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It’s quite the feat to pull off a heist movie without the heist, but Tarantino conceives a genius concept for a well-worn genre, daring the audience to fill in the blanks as he only shows us the build-up and the fallout. For this reason, it manages to be his most contained film while still providing flashes of the over-the-topness we’ve come to expect from him, which includes his penchant for nonlinear storytelling. He gets the job done with some inspired casting choices, including a bankable lead in Harvey Keitel, whose personal and financial support of Tarantino helped Reservoir Dogs see the light of day and some rising talents in Tim Roth and Steve Buscemi. Everyone is able to share the screen to the point that all of the characters feel like real and tangible people. And if one thing is clear, after only one viewing, we’ll never quite listen to “Like a Virgin” or “Stuck in the Middle With You” in the same way.




True Romance (1993)

Pulp Fiction 05 true romance

It’s an equally strong indication of how much of a screenwriting force Tarantino is that even for a film he didn’t direct, and one that’s chronologically sandwiched in between what are arguably his two most iconic directorial efforts, True Romance still holds its own. Despite some pretty unforgivable racism involving liberal usage of racial slurs by white characters, it’s still a very entertaining ride simply due to how alive it is. It beams with energy from start to finish thanks to the direction from the late Tony Scott, whose handling of high-stakes sequences in many an 80s and 90s action film, including Top Gun (1986) and Beverly Hills Cop II (1987), allowed him to deftly handle the high octane thrills present within an already layered script from Tarantino. He clearly shared the same bit of filmmaking DNA as his brother, Ridley Scott.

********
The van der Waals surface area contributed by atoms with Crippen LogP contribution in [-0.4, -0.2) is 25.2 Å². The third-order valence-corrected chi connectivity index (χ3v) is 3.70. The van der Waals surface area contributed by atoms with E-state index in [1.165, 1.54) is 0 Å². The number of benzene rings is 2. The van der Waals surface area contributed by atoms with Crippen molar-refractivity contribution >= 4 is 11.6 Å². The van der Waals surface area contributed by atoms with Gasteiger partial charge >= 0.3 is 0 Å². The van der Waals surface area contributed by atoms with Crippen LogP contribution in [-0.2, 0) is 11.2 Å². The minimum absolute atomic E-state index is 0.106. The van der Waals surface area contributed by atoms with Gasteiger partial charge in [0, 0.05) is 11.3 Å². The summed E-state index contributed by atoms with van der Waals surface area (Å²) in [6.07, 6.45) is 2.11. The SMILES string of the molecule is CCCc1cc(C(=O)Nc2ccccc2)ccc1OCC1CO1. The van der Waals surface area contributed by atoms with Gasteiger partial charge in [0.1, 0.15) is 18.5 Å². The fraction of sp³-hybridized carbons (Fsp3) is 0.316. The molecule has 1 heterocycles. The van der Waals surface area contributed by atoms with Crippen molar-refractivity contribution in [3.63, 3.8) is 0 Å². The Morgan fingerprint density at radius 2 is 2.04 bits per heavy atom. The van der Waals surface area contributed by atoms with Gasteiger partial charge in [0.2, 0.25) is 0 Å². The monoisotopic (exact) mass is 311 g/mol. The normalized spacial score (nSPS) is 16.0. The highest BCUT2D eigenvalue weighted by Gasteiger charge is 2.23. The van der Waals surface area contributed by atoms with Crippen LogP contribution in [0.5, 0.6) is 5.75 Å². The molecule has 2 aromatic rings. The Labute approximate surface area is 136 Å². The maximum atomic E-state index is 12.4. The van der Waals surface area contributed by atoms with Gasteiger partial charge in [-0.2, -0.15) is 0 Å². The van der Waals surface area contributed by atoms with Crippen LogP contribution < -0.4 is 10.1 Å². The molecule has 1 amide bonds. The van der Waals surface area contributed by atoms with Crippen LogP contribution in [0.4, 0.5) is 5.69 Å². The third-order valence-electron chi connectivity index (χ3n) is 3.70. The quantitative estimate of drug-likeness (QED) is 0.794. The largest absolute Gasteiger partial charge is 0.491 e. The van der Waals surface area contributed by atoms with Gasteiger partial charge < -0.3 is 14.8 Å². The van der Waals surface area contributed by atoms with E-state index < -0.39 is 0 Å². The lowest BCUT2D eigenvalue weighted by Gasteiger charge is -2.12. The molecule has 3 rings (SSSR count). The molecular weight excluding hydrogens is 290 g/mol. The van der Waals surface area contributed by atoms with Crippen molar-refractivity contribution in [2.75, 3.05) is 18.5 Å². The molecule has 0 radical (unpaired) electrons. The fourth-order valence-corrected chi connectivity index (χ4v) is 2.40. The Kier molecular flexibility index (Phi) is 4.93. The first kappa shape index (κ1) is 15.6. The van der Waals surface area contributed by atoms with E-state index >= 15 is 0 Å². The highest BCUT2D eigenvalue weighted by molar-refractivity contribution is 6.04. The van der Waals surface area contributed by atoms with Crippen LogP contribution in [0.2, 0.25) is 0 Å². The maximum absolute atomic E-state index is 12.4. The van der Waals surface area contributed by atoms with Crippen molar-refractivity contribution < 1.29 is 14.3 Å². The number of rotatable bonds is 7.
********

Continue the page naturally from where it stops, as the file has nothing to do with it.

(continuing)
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It’s easy to read the film as a fantasy about Tarantino himself, as comic book store employee Clarence (Christian Slater) makes his affinity for movies and early rock ‘n roll known to us and his love interest, prostitute Alabama (Patricia Arquette), long before a negotiation with her pimp falls through and leaves them on the run to Los Angeles. Their romance is altogether simple, and given the nature of the romance someone like Clarence is probably familiar with, he wouldn’t have it any other way. In fact, it’s the very circumstances of his character that allows Tarantino to truly shine as a writer without any of the directorial vices that he tends to go overboard with if left unchecked. How can any film lover resist the notion of someone with as much appreciation for cinema and culture as them getting to live out a journey akin to those of his big-screen heroes? And a journey to the place where movies are born, no less. Not to mention, when that journey involves plenty of high-profile supporting players like Christopher Walken, Dennis Hopper, James Gandolfini, Gary Oldman, Val Kilmer, and Brad Pitt, what’s not to love?




From Dusk Till Dawn (1996)

Pulp Fiction 06 From Dusk Till Dawn

Another film in which Quentin Tarantino contributed mightily to the overall result by serving as a screenwriter, From Dusk Till Dawn also sees him starring alongside George Clooney, whose star was swiftly on the rise thanks to ER. The film was something of a passion project for Tarantino and his good friend, director Robert Rodriguez, who is equally known for wearing his filmmaking influences on his sleeves while also combining grisly visuals with unconventional humor. Perhaps it’s the pairing of these two distinctive minds that allows the very abrupt shift in tone that occurs halfway through From Dusk Till Dawn to work as well as it does. One minute, the film is a neo-western involving a pair of bank-robbing brothers who kidnap a family in order to make it across the Mexican border, the next it morphs into a survival action piece that sees the group fending off a bar full of bloodthirsty vampires.